We could never be non-virtual friends. I’d never win any points against you in disagreements!
              😀

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            • Well, my dearest, we shall see what the future holds. For now, it is in the “no-fly zone.” And I thank you from the bottom of my little lentil of a heart for saying such nice things about my writing when I so admire yours. Now let’s change the subject to something more cheery like the condition of our nation’s infrastructure or something. Oh! We are taking Max on a plane ride Sunday (you know, like rich people) up to Northern VA (the 51st state, but that’s another story) to a huge Westie Rescue benefit. Stay tuned.

              Liked by 1 person

            • (ten days later…:)
              Re-reading your gently deflecting remark followed by your redirecting comment about your upcoming flying trip, I see that you used admirable restraint in not telling ME to go flying when I persisted in not dropping a topic you’d already asked be dropped.

              I hope Max had fun! Perhaps when I catch up on posts, I will find one of yours about the trip : )

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    • Did it again:

      My bestest first friend out here was Taiwanese Chinese. She had been a sickly, sickly child, close to dying many times. Her mom located a special herbalist of renown when she was 12, who came often to make special tea mixtures which her mother had to force her to choke down. My friend said they were so foul-tasting, she had difficulty not vomiting them up each time. This went on for, I think she said, a year. At the end of that time, she was as hale and hearty as her classmates.

      Yes. The right herbs and acupuncture and massage, and–who knows? But then, simply getting nurturing of any sort would have counteracted the effects of the abuse, and it is those effects which, it is now thought, cause much autoimmune disease to spring forth.

      I should be looking into acupuncture and massage–it has been recommended by a n Asian UCLA doc–but it would be another out-of-pocket expense. I haven’t yet blogged about my financials. Ugly…

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  8. Geez Louise.

    I’ve long thought that those applying to medicine courses should have to sit a humanity test. More important and relevant than whatever whopping study score they got to get a place.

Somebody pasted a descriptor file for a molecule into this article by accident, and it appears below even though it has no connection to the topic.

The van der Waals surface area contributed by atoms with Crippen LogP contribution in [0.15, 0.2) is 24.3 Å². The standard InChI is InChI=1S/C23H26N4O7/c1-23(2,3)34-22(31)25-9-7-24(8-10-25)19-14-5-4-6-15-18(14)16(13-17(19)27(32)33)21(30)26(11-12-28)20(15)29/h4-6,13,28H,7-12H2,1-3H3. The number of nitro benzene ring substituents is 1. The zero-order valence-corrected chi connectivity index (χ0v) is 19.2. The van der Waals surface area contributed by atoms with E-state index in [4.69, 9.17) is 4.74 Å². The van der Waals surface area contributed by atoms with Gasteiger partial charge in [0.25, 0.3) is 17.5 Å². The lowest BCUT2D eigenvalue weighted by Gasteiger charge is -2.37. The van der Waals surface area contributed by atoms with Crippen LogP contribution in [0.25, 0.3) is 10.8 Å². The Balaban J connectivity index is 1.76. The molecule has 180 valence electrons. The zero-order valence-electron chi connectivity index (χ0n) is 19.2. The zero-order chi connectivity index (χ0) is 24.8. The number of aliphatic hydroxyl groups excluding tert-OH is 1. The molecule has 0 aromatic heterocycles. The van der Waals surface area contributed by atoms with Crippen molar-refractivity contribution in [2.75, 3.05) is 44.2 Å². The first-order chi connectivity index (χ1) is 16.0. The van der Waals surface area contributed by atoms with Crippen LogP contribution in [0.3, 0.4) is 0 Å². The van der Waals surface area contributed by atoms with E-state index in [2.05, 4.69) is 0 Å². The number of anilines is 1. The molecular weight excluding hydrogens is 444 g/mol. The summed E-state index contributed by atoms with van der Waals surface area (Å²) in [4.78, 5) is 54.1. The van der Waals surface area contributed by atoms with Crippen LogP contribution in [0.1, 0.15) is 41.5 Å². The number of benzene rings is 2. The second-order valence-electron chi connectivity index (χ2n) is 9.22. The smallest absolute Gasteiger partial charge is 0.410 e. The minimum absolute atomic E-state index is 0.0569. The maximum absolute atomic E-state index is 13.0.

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    • Yup. Great idea. But instead of written tests put together by psychologists (friggin’ things–wait until I get to THAT post), the tests should consist of role plays witnessed by committees of laypeople observing from behind one-way mirrors, who judge the candidates by holding up scorecards with points.

      I think what’s happening here in the U.S. is that in an effort to address the “whole patient”, we patients can get a robot version of “I care about you”–formulaic phrases, or a checklist approach. Or an unqualified armchair psychologist who spends more time on trying to suss out our state of mind than body, and is more ready than ever to ascribe both reported and observed physical symptoms to psychological causes.

      With very little evidence–just going by the handful of docs compared to the whole of thousands–I have seen more males guilty of the robotics, and more females guilty of the touchy-feelotics.

      I thus feel free to over-generalize based on pulled-it-out-of-my-arse-otics that this is representative of docs nationwide.

      (My Aspie-robotic, more male-like thinking side finds this logical, while my female-enfeebled intuitive brain FEELS that it’s right.)
      🙄

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    • Hi Heather, they become much better doctors after experiencing illness themselves, either personally or in their own families. When Jen was in hospital, I can’t tell you how many times an impersonal doctor would bolt out of the room as though the place was on fire. They couldn’t get away from me fast enough. The nurses, however, with years and years of experience with the critically ill and their families under their belts were godsends. Utter godsends. And they kept the interns in line big-time. Oh, I could write a book. I won’t, but I could.

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      • Which may be why doctors were better doctors in some ways back when they lived within the communities they served. Hard to remain impersonal then, and easier to observe differences from baseline when you see baseline on a regular basis.

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        • A doctor’s quote published recently in the Wall St. Journal:
          “When I look at my career at midlife, I realize that in many ways I have become the kind of doctor I never thought I’d be: impatient, occasionally indifferent, at times dismissive or paternalistic. Many of my colleagues are similarly struggling with the loss of their professional ideals.”